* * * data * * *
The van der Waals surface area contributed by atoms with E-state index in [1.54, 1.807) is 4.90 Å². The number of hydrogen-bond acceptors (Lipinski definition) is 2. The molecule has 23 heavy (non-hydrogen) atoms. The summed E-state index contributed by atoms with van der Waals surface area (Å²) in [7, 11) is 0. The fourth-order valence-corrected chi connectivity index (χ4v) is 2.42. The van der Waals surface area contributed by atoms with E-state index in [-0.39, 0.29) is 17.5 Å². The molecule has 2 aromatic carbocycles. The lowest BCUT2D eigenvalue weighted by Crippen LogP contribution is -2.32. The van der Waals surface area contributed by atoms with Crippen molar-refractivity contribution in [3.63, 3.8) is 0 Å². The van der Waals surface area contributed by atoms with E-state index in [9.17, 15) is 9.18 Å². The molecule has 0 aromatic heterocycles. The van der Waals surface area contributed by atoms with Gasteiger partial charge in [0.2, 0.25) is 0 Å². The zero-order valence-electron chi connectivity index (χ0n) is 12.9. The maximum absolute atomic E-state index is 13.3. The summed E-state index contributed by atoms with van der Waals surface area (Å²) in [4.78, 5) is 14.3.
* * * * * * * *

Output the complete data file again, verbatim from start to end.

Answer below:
The van der Waals surface area contributed by atoms with E-state index in [1.54, 1.807) is 4.90 Å². The number of hydrogen-bond acceptors (Lipinski definition) is 2. The molecule has 23 heavy (non-hydrogen) atoms. The summed E-state index contributed by atoms with van der Waals surface area (Å²) in [7, 11) is 0. The fourth-order valence-corrected chi connectivity index (χ4v) is 2.42. The van der Waals surface area contributed by atoms with E-state index in [-0.39, 0.29) is 17.5 Å². The molecule has 2 aromatic carbocycles. The lowest BCUT2D eigenvalue weighted by Crippen LogP contribution is -2.32. The van der Waals surface area contributed by atoms with Crippen molar-refractivity contribution in [3.63, 3.8) is 0 Å². The van der Waals surface area contributed by atoms with E-state index in [9.17, 15) is 9.18 Å². The molecule has 0 aromatic heterocycles. The van der Waals surface area contributed by atoms with Gasteiger partial charge in [0.2, 0.25) is 0 Å². The zero-order valence-electron chi connectivity index (χ0n) is 12.9. The maximum absolute atomic E-state index is 13.3. The summed E-state index contributed by atoms with van der Waals surface area (Å²) in [4.78, 5) is 14.3.